Remember, Remember the 5th of November

18:03 Alyson Tart 0 Comments

One of the best parts about living overseas is learning about new customs and cultures. While the English culture is more closely aligned with American culture than Turkey, there are still some differences you stumble upon.

Vernacular (e.g. pants v. trousers, chips v. fries). Holidays (they take them, we don't). Mushy peas, clotted cream & pies (not the sweet kind).

Right now, one of those odd cultural occurrences is taking place. Guy Fawkes Day is widely celebrated throughout the UK on the 5th of November. I didn't know about it last year til the fireworks went off, then read about it and said oh, like V for Vendetta since nearly everything can be related to a movie.

This year, I decided to learn a little bit more about the holiday so I can celebrate it properly!

Its celebration spans all the way back to 1605 and Guy Fawkes gunfire plot. This is where 13 men plotted to kill King James I and blow up Parliament. A lot of the plot was around religion, part of the ongoing battle between Protestants and Catholics that began when Henry VIII originally brought Protestant religion to England (just so he could divorce his wife). Still in James' times, Protestant religion ruled, making these Catholic plotters angry, especially after James persecuted some Catholics in what was seen to be for his political advantage.The whole plot was foiled when the plotters warned their fellow Catholics not to be in Parliament that day, and later Guy Fawkes was found hiding below the building in a room full with gunpowder (hence the name the Gunpowder Plot), and the matches to ignite the whole thing.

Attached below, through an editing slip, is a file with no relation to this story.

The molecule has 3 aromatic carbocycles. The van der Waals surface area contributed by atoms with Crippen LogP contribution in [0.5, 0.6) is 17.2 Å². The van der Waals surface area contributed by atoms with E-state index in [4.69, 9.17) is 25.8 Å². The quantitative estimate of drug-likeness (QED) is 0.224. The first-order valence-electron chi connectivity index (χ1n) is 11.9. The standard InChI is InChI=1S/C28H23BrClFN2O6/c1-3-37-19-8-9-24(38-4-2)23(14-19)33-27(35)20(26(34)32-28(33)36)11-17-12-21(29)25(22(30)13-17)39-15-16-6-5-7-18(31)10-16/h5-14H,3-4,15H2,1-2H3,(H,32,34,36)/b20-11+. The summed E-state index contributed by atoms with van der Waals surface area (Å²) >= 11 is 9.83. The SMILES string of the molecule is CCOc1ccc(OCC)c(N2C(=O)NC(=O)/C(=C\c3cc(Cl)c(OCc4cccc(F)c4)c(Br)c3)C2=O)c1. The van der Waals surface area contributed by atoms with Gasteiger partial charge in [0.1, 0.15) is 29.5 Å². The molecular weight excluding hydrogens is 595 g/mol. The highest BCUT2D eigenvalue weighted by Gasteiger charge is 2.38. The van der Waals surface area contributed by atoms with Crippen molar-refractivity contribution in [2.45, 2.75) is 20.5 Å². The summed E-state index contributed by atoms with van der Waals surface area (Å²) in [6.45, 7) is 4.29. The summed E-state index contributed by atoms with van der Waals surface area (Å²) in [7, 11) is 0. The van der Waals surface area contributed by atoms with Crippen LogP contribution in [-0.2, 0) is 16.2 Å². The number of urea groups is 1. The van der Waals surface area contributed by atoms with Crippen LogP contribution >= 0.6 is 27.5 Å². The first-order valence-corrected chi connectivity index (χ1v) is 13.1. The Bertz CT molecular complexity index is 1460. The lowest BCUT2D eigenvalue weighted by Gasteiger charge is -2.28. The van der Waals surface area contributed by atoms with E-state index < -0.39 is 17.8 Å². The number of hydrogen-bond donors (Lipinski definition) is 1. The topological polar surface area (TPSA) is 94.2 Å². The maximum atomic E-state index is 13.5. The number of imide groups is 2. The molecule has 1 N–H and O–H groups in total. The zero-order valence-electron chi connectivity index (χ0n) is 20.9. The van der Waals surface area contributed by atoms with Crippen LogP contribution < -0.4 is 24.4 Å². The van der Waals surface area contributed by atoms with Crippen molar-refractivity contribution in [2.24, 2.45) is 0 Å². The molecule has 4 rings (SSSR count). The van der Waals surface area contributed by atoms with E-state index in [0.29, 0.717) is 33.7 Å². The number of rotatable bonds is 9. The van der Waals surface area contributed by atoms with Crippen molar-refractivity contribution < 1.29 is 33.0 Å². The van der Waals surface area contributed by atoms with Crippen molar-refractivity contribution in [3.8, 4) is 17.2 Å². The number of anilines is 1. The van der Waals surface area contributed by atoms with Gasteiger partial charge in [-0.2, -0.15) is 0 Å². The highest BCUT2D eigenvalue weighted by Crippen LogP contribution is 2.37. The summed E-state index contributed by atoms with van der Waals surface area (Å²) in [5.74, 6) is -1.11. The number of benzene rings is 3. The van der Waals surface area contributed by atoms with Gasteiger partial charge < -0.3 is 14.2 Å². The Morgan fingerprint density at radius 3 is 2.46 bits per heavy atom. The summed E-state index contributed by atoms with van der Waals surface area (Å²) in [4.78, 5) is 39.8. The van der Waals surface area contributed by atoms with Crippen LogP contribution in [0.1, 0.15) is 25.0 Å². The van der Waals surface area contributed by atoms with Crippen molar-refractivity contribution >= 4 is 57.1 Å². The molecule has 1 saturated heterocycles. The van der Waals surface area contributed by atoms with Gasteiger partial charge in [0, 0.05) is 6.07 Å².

So why is this even celebrated still today? Sure, celebrate at the time, but it seems to me like an odd choice of an going holiday - 'hey, we almost got blown to bits, but didn't, so hooray!'

Following the failed attack, an act of Parliament was passed setting the date as a day of thanksgiving for the "joyful deliverance of James I." This act remained in place for over 250 years, until 1859. So perhaps out of habit, the holiday is still celebrated today and the event is remembered, as Yeomen still search the building upon the opening of Parliament for any modern day Fawkes.

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Today the date is celebrated not with bonfires to burn Guy (at least that I've seen), but with lots and lots of fireworks.  This year, they started the weekend prior, and will probably continue to the following weekend.  And I don't blame them, without the 4th of July to celebrate, everyone needs a good national holiday for fireworks!

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